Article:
Facebook Isn’t Actually Colluding With State Governments But It’s Still Removing Protest Posts

Facebook Isn’t Actually Colluding With State Governments But It’s Still Removing Protest Posts

Facebook didn't provide much confidence in its ability to navigate the uncharted waters of a pandemic in the age of Big Tech on Monday.
Emily Jashinsky
By

Experiencing a pandemic on the scale of the Wuhan coronavirus in the age of Big Tech is a journey into uncharted territory, making the industry’s often cozy relationship with the political class a recipe for new abuses of personal data and speech policing. Facebook didn’t provide much confidence in its ability to navigate these waters on Monday.

At first, the company seemed to be bragging about its work with state governments to remove posts promoting protests of lockdown guidelines. After state governments disputed that characterization, Facebook said it had only consulted the local officials for information on the scope of their guidelines.

On Monday evening, a Facebook company spokesperson clarified the platform’s approach to The Federalist. “Unless government prohibits the event during this time, we allow it to be organized on Facebook,” they said. “For this same reason, events that defy government’s guidance on social distancing aren’t allowed on Facebook.”

Speaking on background, the Facebook source added, “We review content about the protests against our policies and whether the protest calls for social distancing where that is required. We require protests to make calls for social distancing clear in their event in states where that is required for protests.”

“State officials can contact us to inform us on their guidance as it relates to social distancing in their state,” they continued. “We reached out to state officials to understand the scope of their orders, not about removing specific protests on Facebook.”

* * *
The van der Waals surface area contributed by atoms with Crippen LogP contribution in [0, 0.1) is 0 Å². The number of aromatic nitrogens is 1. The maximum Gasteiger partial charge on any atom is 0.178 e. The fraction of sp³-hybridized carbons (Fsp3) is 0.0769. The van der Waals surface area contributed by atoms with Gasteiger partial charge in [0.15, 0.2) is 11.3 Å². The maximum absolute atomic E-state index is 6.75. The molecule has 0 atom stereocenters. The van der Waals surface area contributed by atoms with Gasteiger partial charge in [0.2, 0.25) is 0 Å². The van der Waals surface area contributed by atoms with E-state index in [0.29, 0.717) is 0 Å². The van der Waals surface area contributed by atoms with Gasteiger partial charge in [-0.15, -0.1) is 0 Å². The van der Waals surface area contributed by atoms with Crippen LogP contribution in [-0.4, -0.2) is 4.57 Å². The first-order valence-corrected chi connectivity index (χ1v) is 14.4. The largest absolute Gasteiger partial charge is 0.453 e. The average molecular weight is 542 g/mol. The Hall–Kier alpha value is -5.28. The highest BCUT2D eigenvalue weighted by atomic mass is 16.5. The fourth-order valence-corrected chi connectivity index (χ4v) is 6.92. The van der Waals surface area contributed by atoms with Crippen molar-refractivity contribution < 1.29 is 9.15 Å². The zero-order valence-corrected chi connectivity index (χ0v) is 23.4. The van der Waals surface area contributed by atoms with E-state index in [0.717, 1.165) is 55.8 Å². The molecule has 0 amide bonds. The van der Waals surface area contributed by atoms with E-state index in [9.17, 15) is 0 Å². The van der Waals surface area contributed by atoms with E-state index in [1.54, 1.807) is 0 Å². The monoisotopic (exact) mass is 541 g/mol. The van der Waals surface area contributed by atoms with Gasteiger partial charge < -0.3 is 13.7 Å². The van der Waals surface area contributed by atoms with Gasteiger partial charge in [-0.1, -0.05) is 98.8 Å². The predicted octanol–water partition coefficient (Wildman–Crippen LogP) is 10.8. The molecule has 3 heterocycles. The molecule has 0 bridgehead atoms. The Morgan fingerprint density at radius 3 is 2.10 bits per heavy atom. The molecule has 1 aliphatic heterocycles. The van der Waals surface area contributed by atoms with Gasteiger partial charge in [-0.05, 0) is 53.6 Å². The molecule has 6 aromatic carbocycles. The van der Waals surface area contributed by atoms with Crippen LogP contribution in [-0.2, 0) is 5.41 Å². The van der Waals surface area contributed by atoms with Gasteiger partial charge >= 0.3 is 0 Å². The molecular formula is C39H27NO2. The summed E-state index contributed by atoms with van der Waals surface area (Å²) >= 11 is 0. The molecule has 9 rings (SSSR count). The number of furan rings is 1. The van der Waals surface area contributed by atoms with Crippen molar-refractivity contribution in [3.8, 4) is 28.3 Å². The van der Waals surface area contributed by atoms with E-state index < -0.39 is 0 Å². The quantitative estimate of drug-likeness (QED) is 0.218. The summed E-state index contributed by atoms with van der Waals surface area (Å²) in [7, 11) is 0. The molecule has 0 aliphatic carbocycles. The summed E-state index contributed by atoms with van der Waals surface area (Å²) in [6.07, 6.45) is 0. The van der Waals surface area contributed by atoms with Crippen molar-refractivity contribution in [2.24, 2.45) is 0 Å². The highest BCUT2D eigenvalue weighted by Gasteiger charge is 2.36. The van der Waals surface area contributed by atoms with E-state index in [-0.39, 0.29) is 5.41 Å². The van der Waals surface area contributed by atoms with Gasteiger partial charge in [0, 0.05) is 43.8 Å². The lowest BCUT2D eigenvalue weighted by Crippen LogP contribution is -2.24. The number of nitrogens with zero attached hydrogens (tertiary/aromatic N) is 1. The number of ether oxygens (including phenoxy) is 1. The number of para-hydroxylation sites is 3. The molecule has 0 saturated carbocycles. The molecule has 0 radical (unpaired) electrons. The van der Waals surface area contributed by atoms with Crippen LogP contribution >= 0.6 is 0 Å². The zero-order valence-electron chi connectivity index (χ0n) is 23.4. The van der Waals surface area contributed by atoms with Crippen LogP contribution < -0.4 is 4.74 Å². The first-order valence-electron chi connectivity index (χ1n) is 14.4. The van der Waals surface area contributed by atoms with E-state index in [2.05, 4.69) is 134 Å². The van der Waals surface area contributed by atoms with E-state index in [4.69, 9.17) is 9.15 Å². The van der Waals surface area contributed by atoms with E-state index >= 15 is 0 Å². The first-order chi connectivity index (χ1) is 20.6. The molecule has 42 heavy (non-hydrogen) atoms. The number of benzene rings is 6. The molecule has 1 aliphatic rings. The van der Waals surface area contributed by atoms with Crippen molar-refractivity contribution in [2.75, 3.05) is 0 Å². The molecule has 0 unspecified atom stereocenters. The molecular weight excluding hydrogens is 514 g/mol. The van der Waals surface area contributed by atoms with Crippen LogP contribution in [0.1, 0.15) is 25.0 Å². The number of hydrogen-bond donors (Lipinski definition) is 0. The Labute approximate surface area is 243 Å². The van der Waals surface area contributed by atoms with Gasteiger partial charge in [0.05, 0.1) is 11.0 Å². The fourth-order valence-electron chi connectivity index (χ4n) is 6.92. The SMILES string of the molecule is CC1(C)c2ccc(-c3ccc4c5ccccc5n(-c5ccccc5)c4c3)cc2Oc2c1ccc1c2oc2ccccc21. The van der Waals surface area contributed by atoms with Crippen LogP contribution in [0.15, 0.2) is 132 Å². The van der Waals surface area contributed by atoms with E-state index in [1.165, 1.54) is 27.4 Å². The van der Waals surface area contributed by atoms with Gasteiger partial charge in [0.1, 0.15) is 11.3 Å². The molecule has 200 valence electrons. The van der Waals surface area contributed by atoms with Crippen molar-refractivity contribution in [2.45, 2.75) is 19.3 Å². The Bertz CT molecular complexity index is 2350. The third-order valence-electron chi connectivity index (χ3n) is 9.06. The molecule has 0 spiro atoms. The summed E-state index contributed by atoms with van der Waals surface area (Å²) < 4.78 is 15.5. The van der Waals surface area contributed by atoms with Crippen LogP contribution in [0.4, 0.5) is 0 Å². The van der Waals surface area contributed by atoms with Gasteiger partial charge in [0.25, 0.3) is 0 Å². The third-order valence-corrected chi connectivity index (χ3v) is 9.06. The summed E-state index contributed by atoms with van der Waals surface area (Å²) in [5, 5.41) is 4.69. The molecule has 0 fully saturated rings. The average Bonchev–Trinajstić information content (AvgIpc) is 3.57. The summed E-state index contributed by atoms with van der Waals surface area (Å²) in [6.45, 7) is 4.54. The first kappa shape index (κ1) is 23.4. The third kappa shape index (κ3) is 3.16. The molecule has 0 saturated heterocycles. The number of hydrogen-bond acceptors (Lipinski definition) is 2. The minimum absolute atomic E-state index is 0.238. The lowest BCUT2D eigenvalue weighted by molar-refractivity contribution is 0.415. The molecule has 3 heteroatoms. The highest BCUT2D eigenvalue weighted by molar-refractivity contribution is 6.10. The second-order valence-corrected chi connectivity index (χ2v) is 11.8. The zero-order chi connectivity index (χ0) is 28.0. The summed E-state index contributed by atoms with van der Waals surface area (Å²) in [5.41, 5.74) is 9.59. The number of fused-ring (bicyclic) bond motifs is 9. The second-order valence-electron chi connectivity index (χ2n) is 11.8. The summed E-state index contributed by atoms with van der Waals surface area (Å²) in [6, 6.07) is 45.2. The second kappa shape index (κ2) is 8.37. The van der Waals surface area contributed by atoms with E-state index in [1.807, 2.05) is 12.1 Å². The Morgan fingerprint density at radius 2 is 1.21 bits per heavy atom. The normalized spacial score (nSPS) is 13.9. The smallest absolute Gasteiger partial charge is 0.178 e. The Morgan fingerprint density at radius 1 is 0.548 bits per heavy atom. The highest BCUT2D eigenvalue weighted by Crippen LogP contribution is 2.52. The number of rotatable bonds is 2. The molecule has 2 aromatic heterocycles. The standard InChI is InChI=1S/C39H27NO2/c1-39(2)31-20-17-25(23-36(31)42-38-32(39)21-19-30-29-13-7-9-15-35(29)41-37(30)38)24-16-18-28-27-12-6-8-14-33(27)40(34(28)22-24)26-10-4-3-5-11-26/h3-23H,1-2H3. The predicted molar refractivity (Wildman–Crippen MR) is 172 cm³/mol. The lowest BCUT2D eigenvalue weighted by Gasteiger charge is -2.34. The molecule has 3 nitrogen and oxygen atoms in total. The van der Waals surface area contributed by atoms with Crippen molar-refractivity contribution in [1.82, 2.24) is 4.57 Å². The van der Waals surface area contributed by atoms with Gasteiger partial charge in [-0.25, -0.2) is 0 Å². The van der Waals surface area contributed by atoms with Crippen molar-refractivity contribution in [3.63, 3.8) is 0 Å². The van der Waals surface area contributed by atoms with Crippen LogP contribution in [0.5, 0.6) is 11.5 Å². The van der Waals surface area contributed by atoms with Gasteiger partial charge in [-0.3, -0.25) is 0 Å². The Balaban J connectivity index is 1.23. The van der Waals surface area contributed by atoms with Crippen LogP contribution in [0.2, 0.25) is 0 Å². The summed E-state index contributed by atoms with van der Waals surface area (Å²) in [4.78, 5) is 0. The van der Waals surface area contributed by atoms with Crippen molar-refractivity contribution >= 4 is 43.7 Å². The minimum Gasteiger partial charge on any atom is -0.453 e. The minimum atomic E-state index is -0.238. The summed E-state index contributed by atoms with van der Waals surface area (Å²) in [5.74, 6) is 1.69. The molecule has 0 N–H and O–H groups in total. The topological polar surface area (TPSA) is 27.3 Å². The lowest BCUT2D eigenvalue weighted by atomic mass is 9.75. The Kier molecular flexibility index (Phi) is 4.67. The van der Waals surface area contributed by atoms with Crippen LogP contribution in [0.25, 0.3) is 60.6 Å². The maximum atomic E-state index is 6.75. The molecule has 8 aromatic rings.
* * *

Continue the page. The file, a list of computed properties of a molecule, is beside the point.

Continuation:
Several news outlets reported early Monday that a Facebook spokesperson sent a statement claiming the company removed posts that promoted quarantine protests from its website at the direction of state governments.

Here’s what ABC News reported: “A Facebook spokesperson says that the company has taken action to remove anti-quarantine events promoted on the website in California, Nebraska and New Jersey after consultation with state governments who said the events violate their respective state stay-at-home orders, ABC News’ Alexander Mallin reports.” (Emphasis added.)

Here’s what Politico reported: “The world’s largest social network has already removed protest messages in California, New Jersey and Nebraska from its site at the urging of state governments who say those events are prohibited by stay-at-home orders, a company spokesperson said.”

Politico’s original headline, captured by the Wayback Machine, was explicit: “Facebook shuts down anti-quarantine protests at states’ request.”

State officials disputed the assertion they “urg[ed]” Facebook to take down the posts. Facebook did not argue. To the contrary, Andy Stone, the Facebook spokesperson quoted in the original reports, tweeted “to clarify that Facebook reached out to state officials to understand the scope of their stay-at-home orders, not about removing any specific protest events from Facebook.”

As the day unfolded, officials from the governor’s offices in New Jersey and Nebraska confirmed they cooperated with Facebook’s request for information about their state’s guidelines but strongly denied asking for any posts to be removed. That comports with the clarification Facebook offered later on Monday.